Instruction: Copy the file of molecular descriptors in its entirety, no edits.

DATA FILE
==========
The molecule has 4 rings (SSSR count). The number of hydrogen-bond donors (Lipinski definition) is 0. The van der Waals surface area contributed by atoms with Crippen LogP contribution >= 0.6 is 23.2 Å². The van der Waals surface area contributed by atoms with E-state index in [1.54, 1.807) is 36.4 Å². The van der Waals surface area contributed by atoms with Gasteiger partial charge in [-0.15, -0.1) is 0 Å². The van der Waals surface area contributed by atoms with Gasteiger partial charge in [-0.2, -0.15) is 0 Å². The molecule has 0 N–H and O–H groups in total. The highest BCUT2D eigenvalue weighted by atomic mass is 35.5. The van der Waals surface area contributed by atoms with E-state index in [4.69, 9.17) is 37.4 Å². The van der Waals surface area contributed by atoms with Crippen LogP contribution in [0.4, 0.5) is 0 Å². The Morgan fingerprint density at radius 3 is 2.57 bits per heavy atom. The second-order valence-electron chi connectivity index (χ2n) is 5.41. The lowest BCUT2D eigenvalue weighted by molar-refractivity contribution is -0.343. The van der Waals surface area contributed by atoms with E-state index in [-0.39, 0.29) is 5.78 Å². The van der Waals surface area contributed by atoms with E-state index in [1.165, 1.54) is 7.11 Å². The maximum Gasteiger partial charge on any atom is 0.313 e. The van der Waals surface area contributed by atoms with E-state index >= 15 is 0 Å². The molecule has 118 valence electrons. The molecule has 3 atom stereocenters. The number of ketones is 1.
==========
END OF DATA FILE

The molecule has 4 rings (SSSR count). The number of hydrogen-bond donors (Lipinski definition) is 0. The van der Waals surface area contributed by atoms with Crippen LogP contribution >= 0.6 is 23.2 Å². The van der Waals surface area contributed by atoms with E-state index in [1.54, 1.807) is 36.4 Å². The van der Waals surface area contributed by atoms with Gasteiger partial charge in [-0.15, -0.1) is 0 Å². The van der Waals surface area contributed by atoms with Gasteiger partial charge in [-0.2, -0.15) is 0 Å². The molecule has 0 N–H and O–H groups in total. The highest BCUT2D eigenvalue weighted by atomic mass is 35.5. The van der Waals surface area contributed by atoms with E-state index in [4.69, 9.17) is 37.4 Å². The van der Waals surface area contributed by atoms with Crippen LogP contribution in [0.4, 0.5) is 0 Å². The Morgan fingerprint density at radius 3 is 2.57 bits per heavy atom. The second-order valence-electron chi connectivity index (χ2n) is 5.41. The lowest BCUT2D eigenvalue weighted by molar-refractivity contribution is -0.343. The van der Waals surface area contributed by atoms with E-state index in [-0.39, 0.29) is 5.78 Å². The van der Waals surface area contributed by atoms with E-state index in [1.165, 1.54) is 7.11 Å². The maximum Gasteiger partial charge on any atom is 0.313 e. The van der Waals surface area contributed by atoms with E-state index >= 15 is 0 Å². The molecule has 118 valence electrons. The molecule has 3 atom stereocenters. The number of ketones is 1.